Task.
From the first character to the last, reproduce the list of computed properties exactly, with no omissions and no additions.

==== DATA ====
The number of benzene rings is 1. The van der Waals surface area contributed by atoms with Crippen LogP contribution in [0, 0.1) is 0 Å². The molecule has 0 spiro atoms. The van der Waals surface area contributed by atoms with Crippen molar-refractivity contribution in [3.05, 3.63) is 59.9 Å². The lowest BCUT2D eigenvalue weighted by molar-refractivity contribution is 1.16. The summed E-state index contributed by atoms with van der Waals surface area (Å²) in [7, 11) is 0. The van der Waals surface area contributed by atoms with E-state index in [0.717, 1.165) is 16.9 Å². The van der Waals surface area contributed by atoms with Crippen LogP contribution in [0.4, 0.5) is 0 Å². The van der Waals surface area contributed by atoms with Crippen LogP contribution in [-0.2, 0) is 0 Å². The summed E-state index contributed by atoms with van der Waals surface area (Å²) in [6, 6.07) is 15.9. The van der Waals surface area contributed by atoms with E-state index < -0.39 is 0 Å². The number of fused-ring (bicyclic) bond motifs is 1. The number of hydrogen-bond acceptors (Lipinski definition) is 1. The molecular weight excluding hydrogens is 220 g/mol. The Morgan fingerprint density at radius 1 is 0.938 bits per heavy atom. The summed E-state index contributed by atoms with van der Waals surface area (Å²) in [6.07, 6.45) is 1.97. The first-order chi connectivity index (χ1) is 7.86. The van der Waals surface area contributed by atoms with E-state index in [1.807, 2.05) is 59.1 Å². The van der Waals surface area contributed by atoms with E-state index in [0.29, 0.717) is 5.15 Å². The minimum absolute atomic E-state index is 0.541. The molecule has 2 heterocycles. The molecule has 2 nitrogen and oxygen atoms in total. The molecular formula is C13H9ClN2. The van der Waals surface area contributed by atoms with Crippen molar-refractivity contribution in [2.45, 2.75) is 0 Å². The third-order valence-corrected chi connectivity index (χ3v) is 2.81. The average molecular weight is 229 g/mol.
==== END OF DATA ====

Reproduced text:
The number of benzene rings is 1. The van der Waals surface area contributed by atoms with Crippen LogP contribution in [0, 0.1) is 0 Å². The molecule has 0 spiro atoms. The van der Waals surface area contributed by atoms with Crippen molar-refractivity contribution in [3.05, 3.63) is 59.9 Å². The lowest BCUT2D eigenvalue weighted by molar-refractivity contribution is 1.16. The summed E-state index contributed by atoms with van der Waals surface area (Å²) in [7, 11) is 0. The van der Waals surface area contributed by atoms with E-state index in [0.717, 1.165) is 16.9 Å². The van der Waals surface area contributed by atoms with Crippen LogP contribution in [0.4, 0.5) is 0 Å². The van der Waals surface area contributed by atoms with Crippen LogP contribution in [-0.2, 0) is 0 Å². The summed E-state index contributed by atoms with van der Waals surface area (Å²) in [6, 6.07) is 15.9. The van der Waals surface area contributed by atoms with E-state index < -0.39 is 0 Å². The number of fused-ring (bicyclic) bond motifs is 1. The number of hydrogen-bond acceptors (Lipinski definition) is 1. The molecular weight excluding hydrogens is 220 g/mol. The Morgan fingerprint density at radius 1 is 0.938 bits per heavy atom. The summed E-state index contributed by atoms with van der Waals surface area (Å²) in [6.07, 6.45) is 1.97. The first-order chi connectivity index (χ1) is 7.86. The van der Waals surface area contributed by atoms with E-state index in [1.807, 2.05) is 59.1 Å². The van der Waals surface area contributed by atoms with E-state index in [0.29, 0.717) is 5.15 Å². The minimum absolute atomic E-state index is 0.541. The molecule has 2 heterocycles. The molecule has 2 nitrogen and oxygen atoms in total. The molecular formula is C13H9ClN2. The van der Waals surface area contributed by atoms with Crippen molar-refractivity contribution in [2.45, 2.75) is 0 Å². The third-order valence-corrected chi connectivity index (χ3v) is 2.81. The average molecular weight is 229 g/mol.